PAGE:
Friday, June 4, 2010

On Foot Part V - Bear Mountain

Years ago I chose to work in the winter sports industry, and I enjoy a job where being outdoors doesn't stop with the end of summer. That said I also appreciate the variety of different seasons, and after a long snowy winter I am ready to do something besides ski.

One of the best things about where I live is that even though ice may have a firm grip on the land immediately around me, warmer and drier conditions can be found within a reasonably short drive. Most often that means a trip to the Oak Creek/Sedona area located about 35 miles to the south. While snow does fall here it usually doesn't last long and the lower elevations offer milder temperatures.

The next few entries in this blog will cover a selection of hikes I took in early spring to escape the doldrums of snow, snow, and more snow. We'll start with my favorite, Bear Mountain.

Bear Mountain

Sedona offers a wide variety of outstanding trails set in the magnificent red rocks, ranging from easy strolls to steep scrambles. Personally I prefer a challenge, and Bear Mountain certainly delivers.

The trailhead is located on Boynton Pass Road about 4 miles northwest of Sedona. The drive alone is replete with beautiful scenery as the cliffs and canyons of the Red Rocks - Secret Canyon Wilderness rise majestically above the high desert setting.

At the parking area hikers are offered a choice between relatively easy and fairly difficult. The Doe Mountain trail heads south and climbs a moderate slope for views of the town and surrounding area. Those seeking a more intense and intimate encounter with the landscape must cross the road to begin the journey to the lofty heights of Bear Mountain.

The trail heads quickly for the first stage of the climb which begins at the base of red sandstone cliffs. All around are high desert plants consisting of juniper, pinon, agave, prickly pear, and native grasses. The open nature of the terrain and lack of shade make it advisable that hikers avoid this trail during the warmer summer months - spring, fall, and mild winters are best.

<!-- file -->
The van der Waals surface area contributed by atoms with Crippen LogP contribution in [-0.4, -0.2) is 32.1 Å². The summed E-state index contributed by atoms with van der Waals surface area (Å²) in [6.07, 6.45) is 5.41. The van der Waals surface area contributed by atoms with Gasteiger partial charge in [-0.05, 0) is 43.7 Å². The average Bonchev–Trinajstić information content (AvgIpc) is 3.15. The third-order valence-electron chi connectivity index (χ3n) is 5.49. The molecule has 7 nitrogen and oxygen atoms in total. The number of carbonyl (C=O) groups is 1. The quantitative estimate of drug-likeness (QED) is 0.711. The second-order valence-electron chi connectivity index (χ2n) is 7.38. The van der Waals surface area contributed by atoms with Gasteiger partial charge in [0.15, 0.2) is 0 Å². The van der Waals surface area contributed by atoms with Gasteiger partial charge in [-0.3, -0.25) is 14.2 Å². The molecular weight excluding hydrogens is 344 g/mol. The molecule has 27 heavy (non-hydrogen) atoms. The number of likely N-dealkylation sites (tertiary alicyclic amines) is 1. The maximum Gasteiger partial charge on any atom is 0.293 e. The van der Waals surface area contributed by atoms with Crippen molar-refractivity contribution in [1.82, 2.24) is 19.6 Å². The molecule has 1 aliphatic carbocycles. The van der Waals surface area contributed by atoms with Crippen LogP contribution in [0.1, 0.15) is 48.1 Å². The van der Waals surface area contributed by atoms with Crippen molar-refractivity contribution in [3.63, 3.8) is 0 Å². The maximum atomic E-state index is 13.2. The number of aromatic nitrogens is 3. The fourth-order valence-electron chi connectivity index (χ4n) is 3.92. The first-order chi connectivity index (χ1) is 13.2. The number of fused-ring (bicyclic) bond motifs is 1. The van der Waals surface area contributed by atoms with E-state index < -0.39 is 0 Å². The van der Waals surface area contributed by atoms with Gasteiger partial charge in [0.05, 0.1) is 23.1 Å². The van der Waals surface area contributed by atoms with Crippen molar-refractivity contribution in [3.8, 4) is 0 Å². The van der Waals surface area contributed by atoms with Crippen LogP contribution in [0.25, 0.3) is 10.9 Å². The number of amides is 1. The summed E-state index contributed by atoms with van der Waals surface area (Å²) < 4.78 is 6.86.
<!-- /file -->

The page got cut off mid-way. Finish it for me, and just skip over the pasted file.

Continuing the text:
Right away the climb begins to offer dividends in the form of great views to the south.

Since the overall elevation gain is around 1800 feet in 2.5 miles, hikers should expect a moderate climb with a few steeps. The trail bed is in pretty good shape, although much of it traverses rock ledges and sections of cross-bedded sandstone tilted at off-angles to the slope.

There are a few "false" summits that trick the hiker into thinking the top is near, however it continues up and up.

Fortunately there are many opportunities along the way to stop, catch your breath and admire the scenery.

Persistent effort finally pays off at the real summit of Bear Mountain, where a little extra hiking around the perimeter reveals views of the San Francisco Peaks above Flagstaff, southward to Mingus Mountain and the Verde Valley, and deep into Fay Canyon to the east.

After a long, cold, and snowy winter the warm air and bright sunshine are almost enough reward for the effort of hiking a steep, rocky trail, but the real bonus is being surrounded by the awesome landscapes of one of Arizona's greatest natural treasures.

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